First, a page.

What will you be throwing on the grill tomorrow? Burgers, dogs, steaks, ribs, chicken or sausage? … The list of proteins we grill here in Texas is never ending and of course, there is the great debate. To rub or marinate? That is the question. Now, I don’t want to “rub” you the wrong way, but I love to rub and wrap most of my grilled meats. That doesn’t mean I don’t marinate. I make a mean lamb Souvlakia and for that I make a flavorful marinade and refrigerate the lamb overnight. I always place it in a plastic container with a leak-proof lid. I then shake it up and or turn it several times while in the fridge. I have found marinades work great on tougher cuts of meat, whereas rubs are wonderful for tenderloin, chicken, chops, fish, etc. Rubs pull moisture from the air and pull juices from inside the meat, causing it to marinade itself as it cooks. All combinations of spices can be used to make a rub and really help flavor the meats. They also seal the flavor, form a nice crust on the barbecue, and enhance the color and appearance of the meats being served. I wanted to get an outsider’s opinion on what they prefer, so as I was on Facebook Live visiting with our middle daughter, I asked her which way she prepares her meats. We both got a good laugh when she said she goes to H-E-B and buys the shredded/chopped barbecue beef in a tub available in the refrigerated section. She serves it over a baked potato and says her family is in heaven. Oh my gosh; as you can see, I still need to work on her barbecuing skills. I’m hoping one day she will come asking and looking for my recipes. Until then I can only keep making it my way and hope all three daughters become pit masters some day.

Rubs or marinades are both equally good, so “Please Join Our Table” as I serve up a couple of tasty 4th of July meats fresh off the grill!

Chicken thighs are one of my favorite meats to grill; they are juicer and more flavorful than white meat and bone-in are the best because the bones seem to add so much flavor. This first recipe has an Indian flavor that when marinated, grilled and slightly charred makes a delicious crisp and moist entrée.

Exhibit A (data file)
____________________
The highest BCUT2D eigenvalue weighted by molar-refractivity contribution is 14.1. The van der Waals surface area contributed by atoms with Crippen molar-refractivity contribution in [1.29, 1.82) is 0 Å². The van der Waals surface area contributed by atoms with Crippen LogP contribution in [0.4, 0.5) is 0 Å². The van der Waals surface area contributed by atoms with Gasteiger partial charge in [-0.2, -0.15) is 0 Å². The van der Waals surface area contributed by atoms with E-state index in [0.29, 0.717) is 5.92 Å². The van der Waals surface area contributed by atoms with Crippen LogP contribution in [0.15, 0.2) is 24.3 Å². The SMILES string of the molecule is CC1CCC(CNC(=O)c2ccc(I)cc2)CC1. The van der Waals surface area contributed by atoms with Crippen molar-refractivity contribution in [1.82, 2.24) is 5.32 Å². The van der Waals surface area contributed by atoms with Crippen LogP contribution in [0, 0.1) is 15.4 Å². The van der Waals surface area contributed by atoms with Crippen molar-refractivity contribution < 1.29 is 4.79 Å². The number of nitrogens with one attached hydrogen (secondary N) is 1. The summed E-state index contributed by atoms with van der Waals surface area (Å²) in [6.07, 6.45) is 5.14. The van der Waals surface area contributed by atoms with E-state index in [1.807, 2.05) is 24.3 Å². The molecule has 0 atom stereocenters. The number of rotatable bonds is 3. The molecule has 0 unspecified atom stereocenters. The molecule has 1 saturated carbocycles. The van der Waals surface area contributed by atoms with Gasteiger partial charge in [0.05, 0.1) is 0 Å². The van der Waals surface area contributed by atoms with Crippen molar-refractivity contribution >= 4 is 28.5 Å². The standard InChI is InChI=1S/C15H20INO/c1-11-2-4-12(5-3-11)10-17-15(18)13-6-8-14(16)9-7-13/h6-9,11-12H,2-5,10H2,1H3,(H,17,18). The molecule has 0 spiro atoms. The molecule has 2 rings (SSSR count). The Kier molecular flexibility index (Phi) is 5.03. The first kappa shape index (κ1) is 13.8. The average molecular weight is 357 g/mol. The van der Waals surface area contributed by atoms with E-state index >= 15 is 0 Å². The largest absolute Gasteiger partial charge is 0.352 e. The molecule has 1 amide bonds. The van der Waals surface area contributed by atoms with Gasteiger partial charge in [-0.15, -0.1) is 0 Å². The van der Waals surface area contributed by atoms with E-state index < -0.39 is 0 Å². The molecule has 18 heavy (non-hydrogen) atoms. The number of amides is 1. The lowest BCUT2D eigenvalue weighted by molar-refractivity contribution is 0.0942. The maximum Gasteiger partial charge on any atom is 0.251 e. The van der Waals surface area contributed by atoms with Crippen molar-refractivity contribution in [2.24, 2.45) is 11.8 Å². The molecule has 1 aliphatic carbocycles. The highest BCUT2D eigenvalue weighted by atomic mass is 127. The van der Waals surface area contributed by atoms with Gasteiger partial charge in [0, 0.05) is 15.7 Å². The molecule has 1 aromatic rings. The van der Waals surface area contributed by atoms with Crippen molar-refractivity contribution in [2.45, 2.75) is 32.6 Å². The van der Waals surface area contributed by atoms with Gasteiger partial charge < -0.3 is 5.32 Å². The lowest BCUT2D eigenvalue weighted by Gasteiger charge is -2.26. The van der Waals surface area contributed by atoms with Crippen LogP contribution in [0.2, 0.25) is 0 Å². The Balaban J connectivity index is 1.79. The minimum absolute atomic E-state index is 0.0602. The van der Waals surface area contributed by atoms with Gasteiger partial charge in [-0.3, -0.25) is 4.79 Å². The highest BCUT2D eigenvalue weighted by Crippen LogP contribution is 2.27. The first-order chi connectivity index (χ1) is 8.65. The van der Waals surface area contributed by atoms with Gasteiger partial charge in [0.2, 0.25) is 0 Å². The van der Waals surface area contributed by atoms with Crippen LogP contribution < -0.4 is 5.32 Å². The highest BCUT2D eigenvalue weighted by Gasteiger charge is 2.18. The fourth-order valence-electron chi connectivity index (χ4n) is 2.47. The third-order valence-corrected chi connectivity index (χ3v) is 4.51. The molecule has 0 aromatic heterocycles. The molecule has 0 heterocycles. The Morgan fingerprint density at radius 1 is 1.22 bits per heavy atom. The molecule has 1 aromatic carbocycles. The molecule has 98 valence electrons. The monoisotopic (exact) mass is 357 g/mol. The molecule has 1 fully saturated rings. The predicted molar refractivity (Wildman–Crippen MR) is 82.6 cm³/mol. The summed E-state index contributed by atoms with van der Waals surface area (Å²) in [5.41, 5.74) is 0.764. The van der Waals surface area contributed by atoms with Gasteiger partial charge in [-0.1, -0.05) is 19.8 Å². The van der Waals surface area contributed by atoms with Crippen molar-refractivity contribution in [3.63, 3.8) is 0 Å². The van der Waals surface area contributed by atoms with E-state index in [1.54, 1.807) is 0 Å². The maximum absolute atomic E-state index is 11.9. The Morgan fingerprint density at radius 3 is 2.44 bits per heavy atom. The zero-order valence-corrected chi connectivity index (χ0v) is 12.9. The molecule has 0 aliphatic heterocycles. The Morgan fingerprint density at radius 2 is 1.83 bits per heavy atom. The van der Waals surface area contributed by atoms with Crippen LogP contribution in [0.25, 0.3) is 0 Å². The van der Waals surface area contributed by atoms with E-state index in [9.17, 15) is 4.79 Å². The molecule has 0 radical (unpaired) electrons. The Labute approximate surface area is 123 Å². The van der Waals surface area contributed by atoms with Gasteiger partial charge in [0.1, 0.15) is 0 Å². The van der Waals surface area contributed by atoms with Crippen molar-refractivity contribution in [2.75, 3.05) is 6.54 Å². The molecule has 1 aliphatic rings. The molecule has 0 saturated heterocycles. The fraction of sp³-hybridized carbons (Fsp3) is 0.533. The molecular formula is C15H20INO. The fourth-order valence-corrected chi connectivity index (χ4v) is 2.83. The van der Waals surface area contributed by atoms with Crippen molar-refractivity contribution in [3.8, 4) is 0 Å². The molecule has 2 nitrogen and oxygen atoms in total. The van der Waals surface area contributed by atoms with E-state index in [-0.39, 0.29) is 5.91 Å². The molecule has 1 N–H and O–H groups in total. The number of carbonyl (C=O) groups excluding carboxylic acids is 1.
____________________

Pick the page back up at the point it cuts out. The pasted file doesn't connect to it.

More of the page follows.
Tandoori Chicken Thighs. Photo by Karen Boughton

Easy Indian Chicken Tandoori
(like the one my good friend Peggy Ahuja makes)


1 cup plain yogurt, such as Greek yogurt
5 cloves garlic, finely chopped
1 2-inch piece of fresh ginger, peeled and finely chopped
3 teaspoons chili powder (cayenne, red chili powder or smoked paprika)
2 teaspoons garam masala
1/2 teaspoon ground cumin
1/4 cup olive oil
1/2 teaspoon red food coloring (optional)
Juice of 1 lemon
Kosher salt and black pepper, to taste
3 1/2 pounds chicken thighs (I use skinless)

In a large bowl, combine all ingredients except for the chicken. Stir well until smooth and well combined. Set aside. Place chicken pieces on a cutting board and with a fork, make small, deep cuts into the chicken pieces; this will help the marinade flavor the meat. Add the chicken to the bowl and turn to coat. Cover and refrigerate for at least 2 hours or overnight. Preheat the grill to medium high. Remove chicken from the fridge and carefully secure the chicken onto metal skewers. Discard marinade. Over medium-high heat cook the chicken, basting occasionally with olive oil or melted butter, until lightly charred/blistered and cooked all the way through, about 25 minutes.

Note: If it is raining outside, I will cook it in the oven. I preheat the oven to 400 degrees and line a baking sheet with aluminum foil. I place the chicken on the baking sheet with a 1-2 inch space between the pieces and roast for 15 minutes. I then baste it, turn the chicken over and cook it 15 more minutes.

Serve with naan (Indian bread), white basmati rice, and a yogurt sauce with cucumber like Indian Raita or Greek tzatziki sauce. Serves 4


Oh, So Good Java Rub

6 tablespoons finely ground coffee
2 tablespoons coarse or kosher salt
2 tablespoons packed dark brown sugar
2 tablespoons paprika
1 teaspoon chipotle powder
2 teaspoons ground pepper
2 teaspoons garlic powder with parsley
2 teaspoons onion powder (do not substitute fresh onions!)
1 1/2 teaspoons ground cumin
1 teaspoon ground coriander
1 1/2 teaspoons unsweetened dark cocoa powder

Mix all of the above ingredients in a medium bowl, using your hands to break up the lumps of brown sugar. Generously rub some of it onto both sides of steaks, burgers, beef short ribs, etc. Really massage the rub into the meat, cover with plastic wrap and refrigerate for 30 minutes. Remove meat from fridge and set it on the counter to gradually warm to room temperature, 20-30 minutes. Place on a preheated grill and cook to desired doneness. Note: save the java rub in an airtight jar for future use. Discard after 3 months.

Karen Boughton
Author: Karen BoughtonEmail: This email address is being protected from spambots. You need JavaScript enabled to view it.
I grew up in a big, Greek, cooking family. I married my high school sweetheart and soon had three daughters. My husband and I worked in the family’s Greek restaurant, “Zorba’s,” for several years before moving to Baton Rouge and eventually Corpus Christi. There I taught microwave cooking classes for Amana.in studio and on television for three years before moving to Kingwood in the late '80s. I reached out to learn more about regional and international foods, spending 16 years in management in private athletic/dining/country clubs for ClubCorp, where I embraced health and cooking. In 2008 I joined the Tribune Newspapers as food editor, the same time that I became a nutrition advisor and USANA Health Sciences Associate. These two passions have given me better health and the freedom to live life my way.

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